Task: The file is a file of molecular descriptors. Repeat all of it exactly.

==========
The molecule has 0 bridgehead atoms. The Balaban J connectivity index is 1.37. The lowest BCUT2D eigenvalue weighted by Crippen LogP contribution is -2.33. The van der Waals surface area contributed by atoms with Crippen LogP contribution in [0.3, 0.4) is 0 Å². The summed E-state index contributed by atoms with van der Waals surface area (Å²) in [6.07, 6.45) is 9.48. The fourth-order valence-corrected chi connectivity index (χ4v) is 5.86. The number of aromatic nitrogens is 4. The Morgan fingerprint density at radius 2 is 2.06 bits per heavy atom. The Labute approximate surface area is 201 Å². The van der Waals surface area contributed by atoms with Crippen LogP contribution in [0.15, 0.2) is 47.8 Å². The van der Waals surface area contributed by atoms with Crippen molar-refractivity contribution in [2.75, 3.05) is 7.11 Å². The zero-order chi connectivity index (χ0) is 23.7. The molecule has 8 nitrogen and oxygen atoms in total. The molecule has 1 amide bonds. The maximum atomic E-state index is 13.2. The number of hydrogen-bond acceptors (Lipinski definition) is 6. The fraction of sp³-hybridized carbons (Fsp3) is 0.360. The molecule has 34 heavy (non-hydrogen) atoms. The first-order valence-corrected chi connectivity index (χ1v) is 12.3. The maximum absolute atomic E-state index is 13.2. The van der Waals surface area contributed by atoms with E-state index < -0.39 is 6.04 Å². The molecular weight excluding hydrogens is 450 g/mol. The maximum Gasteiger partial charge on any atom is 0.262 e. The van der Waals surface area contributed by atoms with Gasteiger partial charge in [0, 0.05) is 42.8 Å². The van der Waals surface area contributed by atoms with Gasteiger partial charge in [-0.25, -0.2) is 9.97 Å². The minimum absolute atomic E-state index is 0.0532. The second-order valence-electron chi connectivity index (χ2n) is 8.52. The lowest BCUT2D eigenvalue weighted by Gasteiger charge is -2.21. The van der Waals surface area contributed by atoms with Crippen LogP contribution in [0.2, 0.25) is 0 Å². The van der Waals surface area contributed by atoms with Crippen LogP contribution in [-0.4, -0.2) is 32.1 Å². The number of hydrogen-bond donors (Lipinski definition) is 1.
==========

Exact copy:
The molecule has 0 bridgehead atoms. The Balaban J connectivity index is 1.37. The lowest BCUT2D eigenvalue weighted by Crippen LogP contribution is -2.33. The van der Waals surface area contributed by atoms with Crippen LogP contribution in [0.3, 0.4) is 0 Å². The summed E-state index contributed by atoms with van der Waals surface area (Å²) in [6.07, 6.45) is 9.48. The fourth-order valence-corrected chi connectivity index (χ4v) is 5.86. The number of aromatic nitrogens is 4. The Morgan fingerprint density at radius 2 is 2.06 bits per heavy atom. The Labute approximate surface area is 201 Å². The van der Waals surface area contributed by atoms with Crippen LogP contribution in [0.15, 0.2) is 47.8 Å². The van der Waals surface area contributed by atoms with Crippen molar-refractivity contribution in [2.75, 3.05) is 7.11 Å². The zero-order chi connectivity index (χ0) is 23.7. The molecule has 8 nitrogen and oxygen atoms in total. The molecule has 1 amide bonds. The maximum atomic E-state index is 13.2. The number of hydrogen-bond acceptors (Lipinski definition) is 6. The fraction of sp³-hybridized carbons (Fsp3) is 0.360. The molecule has 34 heavy (non-hydrogen) atoms. The first-order valence-corrected chi connectivity index (χ1v) is 12.3. The maximum absolute atomic E-state index is 13.2. The van der Waals surface area contributed by atoms with E-state index < -0.39 is 6.04 Å². The molecular weight excluding hydrogens is 450 g/mol. The maximum Gasteiger partial charge on any atom is 0.262 e. The van der Waals surface area contributed by atoms with Gasteiger partial charge in [0, 0.05) is 42.8 Å². The van der Waals surface area contributed by atoms with Gasteiger partial charge in [-0.25, -0.2) is 9.97 Å². The minimum absolute atomic E-state index is 0.0532. The second-order valence-electron chi connectivity index (χ2n) is 8.52. The lowest BCUT2D eigenvalue weighted by Gasteiger charge is -2.21. The van der Waals surface area contributed by atoms with Crippen LogP contribution in [0.2, 0.25) is 0 Å². The van der Waals surface area contributed by atoms with Crippen LogP contribution in [-0.4, -0.2) is 32.1 Å². The number of hydrogen-bond donors (Lipinski definition) is 1.